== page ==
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Meikles decries low disposable incomes impact on supermarkets segment


By Alois Vinga


LISTED diversified group, Meikles Limited has bemoaned the impact of dwindling disposable incomes among the consuming public for choking the smooth flow of business in the supermarkets segment.

Presenting the group’s performance for the period ended February 28, 2023, Meikles Limited Group chairman, John Moxon said the group demonstrated resilience in responding to market challenges.

“Growth in sales units was achieved at the supermarket segment under tough operating conditions characterized by declining customer disposable income during the greater part of the period under review.

“Gross profit margin decreased by 2% to 23% from 25% in the previous year, partly reflecting the impact of the Supermarket segment’s strategic thrust on responsible pricing to support customers during the challenging times.

“In addition, the sales mix was dominated by grocery items that have low margins,” he said.

The working class in the country is currently at its lowest ebb in terms of earnings amid reports the majority are still earning way below the Poverty Datum Lines in part, contributing towards waning demand for basic commodities and services.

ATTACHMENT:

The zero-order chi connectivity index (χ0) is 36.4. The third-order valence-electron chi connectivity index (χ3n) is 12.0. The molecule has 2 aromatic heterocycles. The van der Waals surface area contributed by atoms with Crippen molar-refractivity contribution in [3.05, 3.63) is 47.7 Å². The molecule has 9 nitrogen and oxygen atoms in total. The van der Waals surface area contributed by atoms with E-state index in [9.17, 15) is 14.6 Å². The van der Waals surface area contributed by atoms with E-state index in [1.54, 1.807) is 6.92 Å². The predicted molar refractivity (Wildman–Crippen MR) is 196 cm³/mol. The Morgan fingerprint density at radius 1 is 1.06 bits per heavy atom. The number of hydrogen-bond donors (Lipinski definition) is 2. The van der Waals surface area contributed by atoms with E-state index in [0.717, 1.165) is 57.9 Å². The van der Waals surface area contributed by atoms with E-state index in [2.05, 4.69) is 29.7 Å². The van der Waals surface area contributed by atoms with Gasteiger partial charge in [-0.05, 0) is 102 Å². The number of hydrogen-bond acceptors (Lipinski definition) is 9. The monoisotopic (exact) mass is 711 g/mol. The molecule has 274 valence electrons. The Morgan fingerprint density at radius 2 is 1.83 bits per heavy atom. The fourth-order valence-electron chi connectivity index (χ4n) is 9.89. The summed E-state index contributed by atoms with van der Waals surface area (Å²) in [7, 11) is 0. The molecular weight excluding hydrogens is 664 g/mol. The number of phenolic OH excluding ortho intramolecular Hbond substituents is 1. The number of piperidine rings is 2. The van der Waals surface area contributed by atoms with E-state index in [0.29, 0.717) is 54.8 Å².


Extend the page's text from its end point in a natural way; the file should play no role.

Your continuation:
Market watchers also believe that the formal retail sector is lagging when it comes to pricing models, often charging exorbitantly when benchmarking against the official rates. In comparison, the informal market easily adapts and enjoys flexibility due to very limited government regulation on the sector.

During the period, the group revenue grew to ZWL 278.9 billion representing a 45% increase (60% on a like-for-like basis).

In historical cost terms, revenue grew by 356% (420% on a like-for-like basis) to ZWL 230.9 billion (Previous year: ZWL 50.7 billion).

Group net operating costs increased by 63% to ZWL 67.1 billion (Previous year: ZWL 41.3 billion). The Group reviewed employee remuneration regularly to cushion employees from the rising cost of living.

Consequently, employee costs increased by 64% and were 50% of total operating costs. In addition, the increases in costs denominated in foreign currency, as well as electricity and water, were ahead of revenue growth.

Profit after tax (excluding investment income of ZWL 3,6 billion and ZWL 179,0 million profit on the distribution of subsidiary equity to shareholders in the previous year) declined by 48% to ZWL 3,1 billion but in historical cost terms, profit after tax increased by 206% on a like for like basis.





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